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Kalesa v. Bridgestone/Firestone Americas Holdings

March 13, 2006


The opinion of the court was delivered by: Magistrate Judge Smyser


We are addressing the motion of the defendants for summary judgment.

The case was removed to this court from the court of Common Pleas of Cumberland County on June 13, 2005. A complaint had been filed in that court on May 9, 2005. The jurisdiction of the court is based upon 28 U.S.C. § 1332.

The plaintiffs are Benjamin Kalesa and Kathy Kalesa, who reside in Gloversville, New York. The defendants are Bridgestone/Firestone Americas Holding, Inc., Bridgestone/Firestone, Inc., Firestone North American Tire, LLC, Bridgestone Industrial Products America, Inc. and Bridgestone (U.S.A.), Inc. The complaint relates that on or about March 21, 2003, plaintiff Benjamin Kalesa opened the back door of the sealed trailer which he was transporting and that a tire fell out and upon him causing injuries to him. Counts I, III, V, VII and IX plead claims of negligence on behalf of Benjamin Kalesa and Counts II, IV, VI, VIII and X plead loss of consortium claims on behalf of Kathy Kalesa. It is alleged that the trailer that plaintiff Benjamin Kalesa was hauling contained products (tires) owned by the defendants and that the defendants had loaded the trailer through their employees, agents or representatives. They allege that the defendants were responsible for making certain that the load of tires was properly secured, that the defendants caused or permitted an inadequately secured tire to remain as it was although the defendants knew or should have known that the inadequately secured tire could be a hazard to the person operating the trailer, that the defendants failed to make a reasonable inspection of the trailer, that they failed to ensure that the cargo area of the trailer was maintained in a safe condition, failed to warn of an unsafe condition in the trailer and that they failed to remove or to remedy an inadequately secured tire.

The defendants filed an answer to the complaint on June 17, 2005. A case management order, after a conference, established a March 31, 2006 discovery deadline. The defendants filed a motion for summary judgment on February 7, 2006 with a LR 56.1 statement of undisputed material facts, a supporting brief and a body of exhibits. The plaintiff filed a brief in opposition and a LR 56.1 statement of facts on February 24, 2006. A reply brief was filed on February 27, 2006.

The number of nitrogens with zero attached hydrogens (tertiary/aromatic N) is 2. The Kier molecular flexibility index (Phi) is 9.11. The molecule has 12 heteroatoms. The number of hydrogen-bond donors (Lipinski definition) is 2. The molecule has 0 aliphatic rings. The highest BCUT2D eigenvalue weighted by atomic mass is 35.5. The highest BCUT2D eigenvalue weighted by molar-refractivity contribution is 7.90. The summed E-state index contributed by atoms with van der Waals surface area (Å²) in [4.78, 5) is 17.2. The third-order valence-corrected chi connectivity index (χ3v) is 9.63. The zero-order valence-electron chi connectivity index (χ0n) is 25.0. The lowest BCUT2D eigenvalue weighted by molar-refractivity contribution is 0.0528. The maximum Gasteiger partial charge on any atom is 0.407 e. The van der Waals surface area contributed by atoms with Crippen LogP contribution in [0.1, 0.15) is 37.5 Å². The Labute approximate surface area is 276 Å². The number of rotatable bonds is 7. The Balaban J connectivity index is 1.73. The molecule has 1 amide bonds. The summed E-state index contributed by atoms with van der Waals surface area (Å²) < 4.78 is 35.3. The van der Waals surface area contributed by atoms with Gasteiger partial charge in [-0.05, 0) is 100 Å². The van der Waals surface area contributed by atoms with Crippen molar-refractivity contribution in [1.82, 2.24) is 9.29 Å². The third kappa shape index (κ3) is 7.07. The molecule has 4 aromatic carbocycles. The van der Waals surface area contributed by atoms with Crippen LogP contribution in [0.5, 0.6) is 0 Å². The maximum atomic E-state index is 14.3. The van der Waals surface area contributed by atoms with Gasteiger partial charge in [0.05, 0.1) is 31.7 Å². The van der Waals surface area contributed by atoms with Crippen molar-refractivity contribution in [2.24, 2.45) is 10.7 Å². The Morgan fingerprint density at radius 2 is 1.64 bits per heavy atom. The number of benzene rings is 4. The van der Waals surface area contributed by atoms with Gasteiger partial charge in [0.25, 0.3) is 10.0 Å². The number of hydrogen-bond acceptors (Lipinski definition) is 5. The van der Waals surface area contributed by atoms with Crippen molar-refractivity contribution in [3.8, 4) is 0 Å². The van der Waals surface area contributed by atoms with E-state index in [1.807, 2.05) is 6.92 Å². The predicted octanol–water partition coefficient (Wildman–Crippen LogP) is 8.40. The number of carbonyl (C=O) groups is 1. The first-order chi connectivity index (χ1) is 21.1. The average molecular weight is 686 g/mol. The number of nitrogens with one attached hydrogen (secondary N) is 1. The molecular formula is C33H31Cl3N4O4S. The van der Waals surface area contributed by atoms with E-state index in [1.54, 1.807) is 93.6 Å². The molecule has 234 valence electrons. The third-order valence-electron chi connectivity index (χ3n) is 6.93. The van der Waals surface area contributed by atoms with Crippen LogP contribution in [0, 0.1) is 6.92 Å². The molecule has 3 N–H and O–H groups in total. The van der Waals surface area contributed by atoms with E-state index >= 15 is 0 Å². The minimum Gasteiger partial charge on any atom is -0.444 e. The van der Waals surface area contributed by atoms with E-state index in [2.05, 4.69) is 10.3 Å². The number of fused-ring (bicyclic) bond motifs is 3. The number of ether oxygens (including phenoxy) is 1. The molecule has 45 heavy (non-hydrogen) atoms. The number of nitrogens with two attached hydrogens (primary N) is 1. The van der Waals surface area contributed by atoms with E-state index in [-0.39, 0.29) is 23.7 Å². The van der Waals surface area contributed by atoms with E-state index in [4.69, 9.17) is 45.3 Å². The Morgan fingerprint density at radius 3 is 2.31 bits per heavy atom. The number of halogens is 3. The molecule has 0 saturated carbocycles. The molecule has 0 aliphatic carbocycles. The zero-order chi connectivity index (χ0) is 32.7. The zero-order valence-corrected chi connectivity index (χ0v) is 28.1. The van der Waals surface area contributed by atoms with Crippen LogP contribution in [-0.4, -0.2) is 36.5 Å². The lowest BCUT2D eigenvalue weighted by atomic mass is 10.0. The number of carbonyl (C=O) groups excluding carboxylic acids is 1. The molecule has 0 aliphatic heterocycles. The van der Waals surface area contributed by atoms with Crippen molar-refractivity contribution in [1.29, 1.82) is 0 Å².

The parties have consented pursuant to 28 U.S.C. § 636(c) to have the case go to final disposition with a magistrate judge.

Summary judgment is appropriate if the "pleadings, depositions, answers to interrogatories, and admissions on file, together with the affidavits, if any, show that there is no genuine issue as to any material fact and that the moving party is entitled to judgment as a matter of law." Fed.R.Civ.P. 56(c). The moving party bears the initial responsibility of informing the court of the basis for its motion and identifying those portions of the record which demonstrate the absence of a genuine issue of material fact. Celotex Corp. v. Catrett, 477 U.S. 317, 323 (1986). The moving party may discharge that burden by "'showing'--- that is, pointing out to the district court --- that there is an absence of evidence to support the nonmoving party's case."

Id. at 325. Once the moving party has met its burden, the nonmoving party may not rest upon the mere allegations or denials of its pleading; rather, the nonmoving party must "set forth specific facts showing that there is a genuine issue for trial." Fed.R.Civ.P. 56(e).

An issue of fact is "'genuine' only if a reasonable jury, considering the evidence presented, could find for the non-moving party." Childers v. Joseph, 842 F.2d 689, 693-94 (3d Cir. 1988) (citing Anderson v. Liberty Lobby, Inc., 477 U.S. 242, 249 (1986)). A material factual dispute is a dispute as to a factual issue that will affect the outcome of the trial under governing law. Anderson, supra, 477 U.S. at 248. In determining whether an issue of material fact exists, the court must consider all evidence in the light most favorable to the non-moving party. White v. Westinghouse Electric Co., 862 F.2d 56, 59 (3d Cir. 1988).

"[T]he plain language of Rule 56(c) mandates the entry of summary judgment, after adequate time for discovery and upon motion, against a party who fails to make a showing sufficient to establish the existence of an element essential to that party's case, and on which that party will bear the burden of proof at trial." Celotex, supra, 477 U.S. at 322. "Under such circumstances, 'there can be no genuine issue as to any material fact, since a complete failure of proof concerning an essential element of the nonmoving party's case necessarily renders all other facts immaterial.'" Anderson v. CONRAIL, 297 F.3d 242, 247 (3d Cir. 2002)(quoting Celotex, supra, 477 U.S. at 323).

Local Rule 56.1, Rules of Court, M.D. Pa., provides:

A motion for summary judgment filed pursuant to Fed.R.Civ.P. 56, shall be accompanied by a separate, short and concise statement of the material facts, in numbered paragraphs, as to which the moving party contends there is no genuine issue to be tried.

The papers opposing a motion for summary judgment shall include a separate, short and concise statement of the material facts, responding to the numbered paragraphs set forth in the statement required in the foregoing paragraph, as to which it is contended that there exists a genuine issue to be tried.

Statements of material facts in support of, or in opposition to, a motion shall include references to the parts of the ...

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